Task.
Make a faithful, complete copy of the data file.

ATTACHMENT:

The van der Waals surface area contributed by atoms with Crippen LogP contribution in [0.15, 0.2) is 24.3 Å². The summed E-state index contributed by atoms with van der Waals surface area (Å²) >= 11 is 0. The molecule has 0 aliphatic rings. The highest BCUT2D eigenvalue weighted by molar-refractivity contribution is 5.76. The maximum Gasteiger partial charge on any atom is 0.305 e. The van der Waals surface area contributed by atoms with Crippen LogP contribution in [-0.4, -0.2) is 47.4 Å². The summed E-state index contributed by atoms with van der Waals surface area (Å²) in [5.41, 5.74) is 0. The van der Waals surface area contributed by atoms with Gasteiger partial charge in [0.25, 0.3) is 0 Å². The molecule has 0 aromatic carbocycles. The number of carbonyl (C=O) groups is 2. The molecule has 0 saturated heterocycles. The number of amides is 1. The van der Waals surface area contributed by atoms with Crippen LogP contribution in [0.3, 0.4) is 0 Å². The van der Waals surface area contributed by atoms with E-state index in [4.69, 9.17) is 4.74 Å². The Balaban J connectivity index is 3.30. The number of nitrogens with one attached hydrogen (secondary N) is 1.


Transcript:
The van der Waals surface area contributed by atoms with Crippen LogP contribution in [0.15, 0.2) is 24.3 Å². The summed E-state index contributed by atoms with van der Waals surface area (Å²) >= 11 is 0. The molecule has 0 aliphatic rings. The highest BCUT2D eigenvalue weighted by molar-refractivity contribution is 5.76. The maximum Gasteiger partial charge on any atom is 0.305 e. The van der Waals surface area contributed by atoms with Crippen LogP contribution in [-0.4, -0.2) is 47.4 Å². The summed E-state index contributed by atoms with van der Waals surface area (Å²) in [5.41, 5.74) is 0. The van der Waals surface area contributed by atoms with Gasteiger partial charge in [0.25, 0.3) is 0 Å². The molecule has 0 aromatic carbocycles. The number of carbonyl (C=O) groups is 2. The molecule has 0 saturated heterocycles. The number of amides is 1. The van der Waals surface area contributed by atoms with Crippen LogP contribution in [0.3, 0.4) is 0 Å². The van der Waals surface area contributed by atoms with E-state index in [4.69, 9.17) is 4.74 Å². The Balaban J connectivity index is 3.30. The number of nitrogens with one attached hydrogen (secondary N) is 1.